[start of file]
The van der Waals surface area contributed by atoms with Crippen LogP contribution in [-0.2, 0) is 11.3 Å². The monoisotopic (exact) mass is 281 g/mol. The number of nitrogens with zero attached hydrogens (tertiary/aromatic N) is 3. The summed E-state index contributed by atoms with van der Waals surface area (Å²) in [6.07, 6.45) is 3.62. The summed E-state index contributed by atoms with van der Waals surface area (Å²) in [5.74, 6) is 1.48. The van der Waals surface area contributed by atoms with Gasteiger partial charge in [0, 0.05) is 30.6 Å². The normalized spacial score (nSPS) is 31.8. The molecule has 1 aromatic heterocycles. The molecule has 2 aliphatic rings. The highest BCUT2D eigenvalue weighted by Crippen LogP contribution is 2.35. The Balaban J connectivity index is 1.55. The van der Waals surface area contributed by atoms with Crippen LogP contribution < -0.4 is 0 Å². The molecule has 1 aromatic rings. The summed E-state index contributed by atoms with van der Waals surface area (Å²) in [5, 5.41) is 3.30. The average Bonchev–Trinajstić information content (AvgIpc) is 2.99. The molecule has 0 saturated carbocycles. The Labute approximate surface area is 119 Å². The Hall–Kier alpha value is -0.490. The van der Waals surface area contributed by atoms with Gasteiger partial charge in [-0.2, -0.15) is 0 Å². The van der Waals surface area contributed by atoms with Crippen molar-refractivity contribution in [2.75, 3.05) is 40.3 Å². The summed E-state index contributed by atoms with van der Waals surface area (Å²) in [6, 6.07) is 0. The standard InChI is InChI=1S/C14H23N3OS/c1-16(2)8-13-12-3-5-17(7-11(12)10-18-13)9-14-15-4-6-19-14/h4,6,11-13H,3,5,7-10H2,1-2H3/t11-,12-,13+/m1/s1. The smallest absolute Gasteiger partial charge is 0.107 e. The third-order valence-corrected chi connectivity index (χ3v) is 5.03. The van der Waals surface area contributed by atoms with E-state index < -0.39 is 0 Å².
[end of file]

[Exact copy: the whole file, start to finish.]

The van der Waals surface area contributed by atoms with Crippen LogP contribution in [-0.2, 0) is 11.3 Å². The monoisotopic (exact) mass is 281 g/mol. The number of nitrogens with zero attached hydrogens (tertiary/aromatic N) is 3. The summed E-state index contributed by atoms with van der Waals surface area (Å²) in [6.07, 6.45) is 3.62. The summed E-state index contributed by atoms with van der Waals surface area (Å²) in [5.74, 6) is 1.48. The van der Waals surface area contributed by atoms with Gasteiger partial charge in [0, 0.05) is 30.6 Å². The normalized spacial score (nSPS) is 31.8. The molecule has 1 aromatic heterocycles. The molecule has 2 aliphatic rings. The highest BCUT2D eigenvalue weighted by Crippen LogP contribution is 2.35. The Balaban J connectivity index is 1.55. The van der Waals surface area contributed by atoms with Crippen LogP contribution < -0.4 is 0 Å². The molecule has 1 aromatic rings. The summed E-state index contributed by atoms with van der Waals surface area (Å²) in [5, 5.41) is 3.30. The average Bonchev–Trinajstić information content (AvgIpc) is 2.99. The molecule has 0 saturated carbocycles. The Labute approximate surface area is 119 Å². The Hall–Kier alpha value is -0.490. The van der Waals surface area contributed by atoms with Gasteiger partial charge in [-0.2, -0.15) is 0 Å². The van der Waals surface area contributed by atoms with Crippen molar-refractivity contribution in [2.75, 3.05) is 40.3 Å². The summed E-state index contributed by atoms with van der Waals surface area (Å²) in [6, 6.07) is 0. The standard InChI is InChI=1S/C14H23N3OS/c1-16(2)8-13-12-3-5-17(7-11(12)10-18-13)9-14-15-4-6-19-14/h4,6,11-13H,3,5,7-10H2,1-2H3/t11-,12-,13+/m1/s1. The smallest absolute Gasteiger partial charge is 0.107 e. The third-order valence-corrected chi connectivity index (χ3v) is 5.03. The van der Waals surface area contributed by atoms with E-state index < -0.39 is 0 Å².